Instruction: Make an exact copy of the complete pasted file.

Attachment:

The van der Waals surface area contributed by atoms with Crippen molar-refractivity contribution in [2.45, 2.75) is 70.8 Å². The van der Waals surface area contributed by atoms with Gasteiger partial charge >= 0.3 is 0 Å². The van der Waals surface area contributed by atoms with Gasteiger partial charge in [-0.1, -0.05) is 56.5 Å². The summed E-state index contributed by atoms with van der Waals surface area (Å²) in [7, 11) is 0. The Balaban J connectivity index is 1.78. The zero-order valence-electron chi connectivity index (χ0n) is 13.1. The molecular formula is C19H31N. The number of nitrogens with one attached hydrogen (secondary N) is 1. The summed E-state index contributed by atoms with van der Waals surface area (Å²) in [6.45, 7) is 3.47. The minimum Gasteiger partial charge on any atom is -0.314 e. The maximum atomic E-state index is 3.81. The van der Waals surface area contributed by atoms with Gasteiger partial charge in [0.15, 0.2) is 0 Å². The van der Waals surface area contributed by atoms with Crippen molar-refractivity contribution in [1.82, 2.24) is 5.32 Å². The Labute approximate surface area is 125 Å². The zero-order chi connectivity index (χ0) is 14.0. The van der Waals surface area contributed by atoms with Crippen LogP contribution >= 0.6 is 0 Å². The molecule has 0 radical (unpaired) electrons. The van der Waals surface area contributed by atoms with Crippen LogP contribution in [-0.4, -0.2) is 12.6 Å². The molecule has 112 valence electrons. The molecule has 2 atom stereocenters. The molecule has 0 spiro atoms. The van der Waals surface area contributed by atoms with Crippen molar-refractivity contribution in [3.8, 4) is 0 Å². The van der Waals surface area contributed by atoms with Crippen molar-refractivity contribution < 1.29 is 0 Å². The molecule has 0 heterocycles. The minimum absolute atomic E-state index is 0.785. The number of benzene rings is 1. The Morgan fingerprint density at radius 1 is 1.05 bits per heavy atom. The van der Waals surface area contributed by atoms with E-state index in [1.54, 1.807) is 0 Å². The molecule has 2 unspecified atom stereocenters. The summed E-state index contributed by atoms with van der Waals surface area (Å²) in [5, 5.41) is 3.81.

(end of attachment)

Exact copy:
The van der Waals surface area contributed by atoms with Crippen molar-refractivity contribution in [2.45, 2.75) is 70.8 Å². The van der Waals surface area contributed by atoms with Gasteiger partial charge >= 0.3 is 0 Å². The van der Waals surface area contributed by atoms with Gasteiger partial charge in [-0.1, -0.05) is 56.5 Å². The summed E-state index contributed by atoms with van der Waals surface area (Å²) in [7, 11) is 0. The Balaban J connectivity index is 1.78. The zero-order valence-electron chi connectivity index (χ0n) is 13.1. The molecular formula is C19H31N. The number of nitrogens with one attached hydrogen (secondary N) is 1. The summed E-state index contributed by atoms with van der Waals surface area (Å²) in [6.45, 7) is 3.47. The minimum Gasteiger partial charge on any atom is -0.314 e. The maximum atomic E-state index is 3.81. The van der Waals surface area contributed by atoms with Gasteiger partial charge in [0.15, 0.2) is 0 Å². The van der Waals surface area contributed by atoms with Crippen molar-refractivity contribution in [1.82, 2.24) is 5.32 Å². The Labute approximate surface area is 125 Å². The zero-order chi connectivity index (χ0) is 14.0. The van der Waals surface area contributed by atoms with Crippen LogP contribution >= 0.6 is 0 Å². The molecule has 0 radical (unpaired) electrons. The van der Waals surface area contributed by atoms with Crippen LogP contribution in [-0.4, -0.2) is 12.6 Å². The molecule has 112 valence electrons. The molecule has 2 atom stereocenters. The molecule has 0 spiro atoms. The van der Waals surface area contributed by atoms with Crippen molar-refractivity contribution in [3.8, 4) is 0 Å². The van der Waals surface area contributed by atoms with Crippen molar-refractivity contribution < 1.29 is 0 Å². The molecule has 0 heterocycles. The minimum absolute atomic E-state index is 0.785. The number of benzene rings is 1. The Morgan fingerprint density at radius 1 is 1.05 bits per heavy atom. The van der Waals surface area contributed by atoms with E-state index in [1.54, 1.807) is 0 Å². The molecule has 2 unspecified atom stereocenters. The summed E-state index contributed by atoms with van der Waals surface area (Å²) in [5, 5.41) is 3.81.